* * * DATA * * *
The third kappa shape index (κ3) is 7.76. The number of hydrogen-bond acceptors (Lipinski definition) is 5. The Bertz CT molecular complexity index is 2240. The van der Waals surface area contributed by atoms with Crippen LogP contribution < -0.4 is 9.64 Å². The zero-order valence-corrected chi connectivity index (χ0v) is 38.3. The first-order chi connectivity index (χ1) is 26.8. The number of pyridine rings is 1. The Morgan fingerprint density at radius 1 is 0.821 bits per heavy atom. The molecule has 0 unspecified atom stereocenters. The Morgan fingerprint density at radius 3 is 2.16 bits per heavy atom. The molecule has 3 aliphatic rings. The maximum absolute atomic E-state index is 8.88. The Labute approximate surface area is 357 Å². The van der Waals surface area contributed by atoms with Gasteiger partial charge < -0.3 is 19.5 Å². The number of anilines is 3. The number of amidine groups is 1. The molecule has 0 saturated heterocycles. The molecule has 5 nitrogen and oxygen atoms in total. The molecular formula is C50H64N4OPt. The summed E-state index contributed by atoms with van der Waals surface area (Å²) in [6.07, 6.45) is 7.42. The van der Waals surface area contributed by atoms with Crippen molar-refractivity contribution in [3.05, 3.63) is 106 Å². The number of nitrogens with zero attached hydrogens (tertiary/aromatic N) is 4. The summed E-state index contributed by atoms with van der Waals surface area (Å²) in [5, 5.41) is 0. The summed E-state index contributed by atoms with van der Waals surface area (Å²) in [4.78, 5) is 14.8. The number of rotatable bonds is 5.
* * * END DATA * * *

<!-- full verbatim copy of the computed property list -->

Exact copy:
The third kappa shape index (κ3) is 7.76. The number of hydrogen-bond acceptors (Lipinski definition) is 5. The Bertz CT molecular complexity index is 2240. The van der Waals surface area contributed by atoms with Crippen LogP contribution < -0.4 is 9.64 Å². The zero-order valence-corrected chi connectivity index (χ0v) is 38.3. The first-order chi connectivity index (χ1) is 26.8. The number of pyridine rings is 1. The Morgan fingerprint density at radius 1 is 0.821 bits per heavy atom. The molecule has 0 unspecified atom stereocenters. The Morgan fingerprint density at radius 3 is 2.16 bits per heavy atom. The molecule has 3 aliphatic rings. The maximum absolute atomic E-state index is 8.88. The Labute approximate surface area is 357 Å². The van der Waals surface area contributed by atoms with Gasteiger partial charge < -0.3 is 19.5 Å². The number of anilines is 3. The number of amidine groups is 1. The molecule has 0 saturated heterocycles. The molecule has 5 nitrogen and oxygen atoms in total. The molecular formula is C50H64N4OPt. The summed E-state index contributed by atoms with van der Waals surface area (Å²) in [6.07, 6.45) is 7.42. The van der Waals surface area contributed by atoms with Crippen molar-refractivity contribution in [3.05, 3.63) is 106 Å². The number of nitrogens with zero attached hydrogens (tertiary/aromatic N) is 4. The summed E-state index contributed by atoms with van der Waals surface area (Å²) in [5, 5.41) is 0. The summed E-state index contributed by atoms with van der Waals surface area (Å²) in [4.78, 5) is 14.8. The number of rotatable bonds is 5.